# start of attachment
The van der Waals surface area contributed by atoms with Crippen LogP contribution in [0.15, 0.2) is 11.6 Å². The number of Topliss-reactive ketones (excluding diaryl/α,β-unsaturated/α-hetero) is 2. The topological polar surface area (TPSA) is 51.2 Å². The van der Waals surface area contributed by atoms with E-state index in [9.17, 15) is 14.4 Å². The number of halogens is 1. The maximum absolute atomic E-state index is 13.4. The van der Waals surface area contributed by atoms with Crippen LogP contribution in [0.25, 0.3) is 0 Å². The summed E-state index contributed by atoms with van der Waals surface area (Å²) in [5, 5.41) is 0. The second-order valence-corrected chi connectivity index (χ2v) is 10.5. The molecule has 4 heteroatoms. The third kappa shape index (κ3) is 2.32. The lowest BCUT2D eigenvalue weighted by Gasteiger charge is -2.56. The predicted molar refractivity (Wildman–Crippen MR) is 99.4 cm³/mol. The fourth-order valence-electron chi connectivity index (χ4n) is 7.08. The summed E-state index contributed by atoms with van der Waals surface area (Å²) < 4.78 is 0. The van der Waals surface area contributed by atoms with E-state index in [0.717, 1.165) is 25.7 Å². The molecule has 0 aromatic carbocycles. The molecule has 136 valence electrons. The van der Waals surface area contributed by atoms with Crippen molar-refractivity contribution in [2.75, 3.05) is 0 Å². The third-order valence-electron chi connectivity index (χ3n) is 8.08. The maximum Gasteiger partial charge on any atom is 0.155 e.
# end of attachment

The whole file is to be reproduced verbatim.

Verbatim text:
The van der Waals surface area contributed by atoms with Crippen LogP contribution in [0.15, 0.2) is 11.6 Å². The number of Topliss-reactive ketones (excluding diaryl/α,β-unsaturated/α-hetero) is 2. The topological polar surface area (TPSA) is 51.2 Å². The van der Waals surface area contributed by atoms with E-state index in [9.17, 15) is 14.4 Å². The number of halogens is 1. The maximum absolute atomic E-state index is 13.4. The van der Waals surface area contributed by atoms with Crippen LogP contribution in [0.25, 0.3) is 0 Å². The summed E-state index contributed by atoms with van der Waals surface area (Å²) in [5, 5.41) is 0. The second-order valence-corrected chi connectivity index (χ2v) is 10.5. The molecule has 4 heteroatoms. The third kappa shape index (κ3) is 2.32. The lowest BCUT2D eigenvalue weighted by Gasteiger charge is -2.56. The predicted molar refractivity (Wildman–Crippen MR) is 99.4 cm³/mol. The fourth-order valence-electron chi connectivity index (χ4n) is 7.08. The summed E-state index contributed by atoms with van der Waals surface area (Å²) < 4.78 is 0. The van der Waals surface area contributed by atoms with E-state index in [0.717, 1.165) is 25.7 Å². The molecule has 0 aromatic carbocycles. The molecule has 136 valence electrons. The van der Waals surface area contributed by atoms with Crippen molar-refractivity contribution in [2.75, 3.05) is 0 Å². The third-order valence-electron chi connectivity index (χ3n) is 8.08. The maximum Gasteiger partial charge on any atom is 0.155 e.